I liked this episode because the anime has finally shifted its focus from the iyashikei stuff and addressed the relatively serious side of things… Takahashi’s side (the vice-principal accuses him of trying to hard to help the monster girls and in consequence ignore the humans). And the timing of this couldn’t be better: it is the last two episodes and this is a good episode that consolidated the relationship between him and the demi-chans and their feeling of gratitude towards him. It was touching and now the anime seems ready for a neat finale.
Blue Exorcist: Kyoto Saga (Episode 11)
So the arc has rushed to an end: Kamiki finally got out of the white sporangia after 3 episodes and gets charmed by Shiemi (who wouldn’t?), Rin finally cut down a glaringly bad plot device and Yukio… well, Yukio knows what he’s been through. Suguro is just tired and Mephisto had his ‘monster’ boner on for the first half and then he disappeared with it at the end (I honestly did think the anime was going to drag out the ‘Rin:man or monster?’ dilemma for another episode). Yeah, just one more episode to go through.
March Comes in Like a Lion (Episode 22- Season Finale)
So, the first season of this wonderfully written and directed coming-of-age anime has ended. Predictably, this episode was all about Rei Kiriyama and how he is trying to change, or rather, move towards where the light is. He is back in school and looks back on the times he was lonely in elementary school. He tries to think of ways to enter a social group in his school but he shies away- too awkward to handle. Takahashi, his former teacher, makes him establish a shogi club with the After-School Burners Club. Rei convinces himself that he hasn’t changed through the Lion Cup but his way of thinking has changed- he is now looking forward, he is looking forward to where the light is shining from and that he is not alone: he has shogi and the people who play shogi with him along him in his journey.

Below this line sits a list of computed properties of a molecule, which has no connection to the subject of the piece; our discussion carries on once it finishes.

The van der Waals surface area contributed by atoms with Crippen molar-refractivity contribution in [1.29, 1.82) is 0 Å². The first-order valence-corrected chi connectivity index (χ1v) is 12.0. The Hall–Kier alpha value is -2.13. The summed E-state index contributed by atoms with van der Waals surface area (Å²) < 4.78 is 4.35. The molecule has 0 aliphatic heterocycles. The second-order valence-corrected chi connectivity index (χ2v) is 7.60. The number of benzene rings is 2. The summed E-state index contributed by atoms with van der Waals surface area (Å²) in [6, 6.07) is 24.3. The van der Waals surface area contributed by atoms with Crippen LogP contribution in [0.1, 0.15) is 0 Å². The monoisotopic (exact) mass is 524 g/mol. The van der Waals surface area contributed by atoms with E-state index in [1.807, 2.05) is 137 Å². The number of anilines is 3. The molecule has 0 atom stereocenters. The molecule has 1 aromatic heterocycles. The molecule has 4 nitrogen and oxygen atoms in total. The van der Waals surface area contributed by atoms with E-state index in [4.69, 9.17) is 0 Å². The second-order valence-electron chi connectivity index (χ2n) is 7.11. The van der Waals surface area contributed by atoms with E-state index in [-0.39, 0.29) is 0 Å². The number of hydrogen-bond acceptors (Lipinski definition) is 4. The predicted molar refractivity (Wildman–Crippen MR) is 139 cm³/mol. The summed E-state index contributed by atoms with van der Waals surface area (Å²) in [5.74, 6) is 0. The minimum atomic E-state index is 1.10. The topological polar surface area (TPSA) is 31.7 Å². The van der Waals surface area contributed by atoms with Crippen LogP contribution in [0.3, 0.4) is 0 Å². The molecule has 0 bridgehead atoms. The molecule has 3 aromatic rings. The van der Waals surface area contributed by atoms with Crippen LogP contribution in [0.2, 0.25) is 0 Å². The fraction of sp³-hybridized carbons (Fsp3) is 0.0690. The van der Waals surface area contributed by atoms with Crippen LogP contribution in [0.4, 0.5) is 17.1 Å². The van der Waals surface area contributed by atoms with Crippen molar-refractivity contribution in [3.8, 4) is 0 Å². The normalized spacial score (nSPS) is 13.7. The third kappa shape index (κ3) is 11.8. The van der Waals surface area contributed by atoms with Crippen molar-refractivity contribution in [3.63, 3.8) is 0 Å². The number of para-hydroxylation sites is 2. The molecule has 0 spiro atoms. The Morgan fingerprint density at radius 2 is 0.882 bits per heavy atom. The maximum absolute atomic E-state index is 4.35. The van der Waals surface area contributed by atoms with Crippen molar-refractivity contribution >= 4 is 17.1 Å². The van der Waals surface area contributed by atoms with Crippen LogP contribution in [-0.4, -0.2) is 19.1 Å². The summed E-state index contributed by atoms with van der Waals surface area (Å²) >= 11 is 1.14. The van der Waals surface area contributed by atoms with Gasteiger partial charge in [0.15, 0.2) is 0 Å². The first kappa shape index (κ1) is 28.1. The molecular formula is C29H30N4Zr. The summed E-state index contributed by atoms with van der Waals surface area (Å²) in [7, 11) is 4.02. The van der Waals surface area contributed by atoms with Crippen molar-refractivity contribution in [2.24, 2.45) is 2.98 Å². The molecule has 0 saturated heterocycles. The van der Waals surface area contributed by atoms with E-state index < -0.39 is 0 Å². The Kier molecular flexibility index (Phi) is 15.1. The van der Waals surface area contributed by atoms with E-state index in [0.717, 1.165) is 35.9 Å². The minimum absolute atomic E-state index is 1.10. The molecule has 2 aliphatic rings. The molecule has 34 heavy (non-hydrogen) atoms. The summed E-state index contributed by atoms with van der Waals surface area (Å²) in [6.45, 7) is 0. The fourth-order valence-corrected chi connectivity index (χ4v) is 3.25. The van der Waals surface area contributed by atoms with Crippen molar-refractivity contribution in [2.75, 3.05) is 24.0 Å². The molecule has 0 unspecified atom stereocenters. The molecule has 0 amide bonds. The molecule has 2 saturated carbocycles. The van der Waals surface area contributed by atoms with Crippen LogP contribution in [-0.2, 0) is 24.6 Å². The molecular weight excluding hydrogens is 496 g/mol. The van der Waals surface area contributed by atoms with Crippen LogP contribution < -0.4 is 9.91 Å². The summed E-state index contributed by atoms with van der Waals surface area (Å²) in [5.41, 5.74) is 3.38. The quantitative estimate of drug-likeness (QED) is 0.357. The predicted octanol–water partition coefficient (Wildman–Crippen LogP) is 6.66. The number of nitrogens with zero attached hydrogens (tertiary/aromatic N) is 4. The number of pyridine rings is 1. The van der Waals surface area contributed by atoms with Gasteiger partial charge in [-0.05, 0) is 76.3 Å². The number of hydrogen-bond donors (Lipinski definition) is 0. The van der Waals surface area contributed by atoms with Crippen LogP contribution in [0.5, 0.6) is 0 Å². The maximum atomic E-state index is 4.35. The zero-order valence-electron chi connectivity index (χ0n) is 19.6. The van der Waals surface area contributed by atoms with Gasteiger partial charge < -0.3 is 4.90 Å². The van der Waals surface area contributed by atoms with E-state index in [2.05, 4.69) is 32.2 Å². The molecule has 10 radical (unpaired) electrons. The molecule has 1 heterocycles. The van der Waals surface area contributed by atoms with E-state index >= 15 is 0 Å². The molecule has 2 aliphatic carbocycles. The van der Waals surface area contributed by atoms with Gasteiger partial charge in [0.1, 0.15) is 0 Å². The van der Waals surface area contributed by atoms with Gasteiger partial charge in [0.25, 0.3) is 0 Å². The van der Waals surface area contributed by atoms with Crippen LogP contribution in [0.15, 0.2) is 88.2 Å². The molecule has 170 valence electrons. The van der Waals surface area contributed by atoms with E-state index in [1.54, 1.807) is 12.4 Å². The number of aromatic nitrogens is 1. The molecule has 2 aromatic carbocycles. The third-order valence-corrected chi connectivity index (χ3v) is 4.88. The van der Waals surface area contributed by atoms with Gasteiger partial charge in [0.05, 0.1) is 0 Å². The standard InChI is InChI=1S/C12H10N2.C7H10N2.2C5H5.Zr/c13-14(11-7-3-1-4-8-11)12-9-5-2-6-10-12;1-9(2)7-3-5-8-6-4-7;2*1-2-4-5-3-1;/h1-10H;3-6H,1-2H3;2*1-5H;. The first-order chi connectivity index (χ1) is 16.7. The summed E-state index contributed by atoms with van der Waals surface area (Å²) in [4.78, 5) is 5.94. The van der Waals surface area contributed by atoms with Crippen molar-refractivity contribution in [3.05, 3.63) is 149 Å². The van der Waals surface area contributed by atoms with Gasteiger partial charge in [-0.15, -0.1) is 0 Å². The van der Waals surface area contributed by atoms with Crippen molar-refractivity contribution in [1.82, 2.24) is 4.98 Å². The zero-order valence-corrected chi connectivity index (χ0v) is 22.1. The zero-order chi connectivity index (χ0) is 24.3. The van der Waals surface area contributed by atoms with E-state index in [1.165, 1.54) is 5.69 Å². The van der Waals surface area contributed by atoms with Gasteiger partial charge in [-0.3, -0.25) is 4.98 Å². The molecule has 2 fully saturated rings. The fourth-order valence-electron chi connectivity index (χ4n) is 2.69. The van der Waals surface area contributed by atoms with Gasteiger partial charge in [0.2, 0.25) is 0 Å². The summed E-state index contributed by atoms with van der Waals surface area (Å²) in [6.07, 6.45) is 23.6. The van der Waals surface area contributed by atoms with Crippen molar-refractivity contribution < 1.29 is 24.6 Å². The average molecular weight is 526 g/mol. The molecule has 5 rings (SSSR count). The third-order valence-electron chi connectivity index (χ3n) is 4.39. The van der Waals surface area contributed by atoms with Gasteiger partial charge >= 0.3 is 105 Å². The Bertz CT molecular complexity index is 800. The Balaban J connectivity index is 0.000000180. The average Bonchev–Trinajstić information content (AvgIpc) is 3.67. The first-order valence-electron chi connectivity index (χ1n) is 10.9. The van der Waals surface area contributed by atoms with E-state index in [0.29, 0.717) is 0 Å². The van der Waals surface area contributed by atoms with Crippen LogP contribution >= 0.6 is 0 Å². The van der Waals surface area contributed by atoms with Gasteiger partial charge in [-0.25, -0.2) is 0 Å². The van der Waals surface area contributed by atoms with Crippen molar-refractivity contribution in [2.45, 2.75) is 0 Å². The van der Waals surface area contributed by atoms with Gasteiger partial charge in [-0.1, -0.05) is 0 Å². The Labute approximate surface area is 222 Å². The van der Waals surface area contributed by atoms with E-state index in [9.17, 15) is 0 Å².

This was a really neatly narrated season finale showing Rei’s transformation in his mindset from being lonely, depressed, pessimistic to a lonely, trying, relatively-more-optimistic.
Goodbye, Rei… for the time being. I look forward to see you again in Fall 2017.
Descending Stories: Showa Genroku Rakugo Shinju (Episode 11)
It is official. Yakumo is dead; and what a way to transition from there to here! Sukeroku isn’t the dooming shinigami I thought he would be; rather, he is the kind-hearted Shin-chan we all know. He guides Yakumo through Yoshiwara to meet up with Miyokichi- who has transformed into a patient and warm lady instead of the dangerously infatuated seductress from the first season (though she did express some of those qualities in light-hearted mannerisms in this episode). The three reunite and enter an inn where Sukeroku and Yakumo perform their (probably) last rakugo stories.
This is an enchanting episode. It all seemed surreal at first, but it all was made meaningful through the dialogue. This episode had the most color and pleasant use of lighting from all the previous episode- it made after life look like such a warm place. What a poetic way to draw the curtains of someone’s life. Matsuda is truly an unsung star from this anime- he is just a bubble of sunshine underneath all the dramatic and narrative layers.
I look forward to the finale of this beautiful anime about a beautiful painting, painted by a jest with a big heart and a lover with a big heart and their descendants.
I would like to end this Anilog with the final scene from this episode.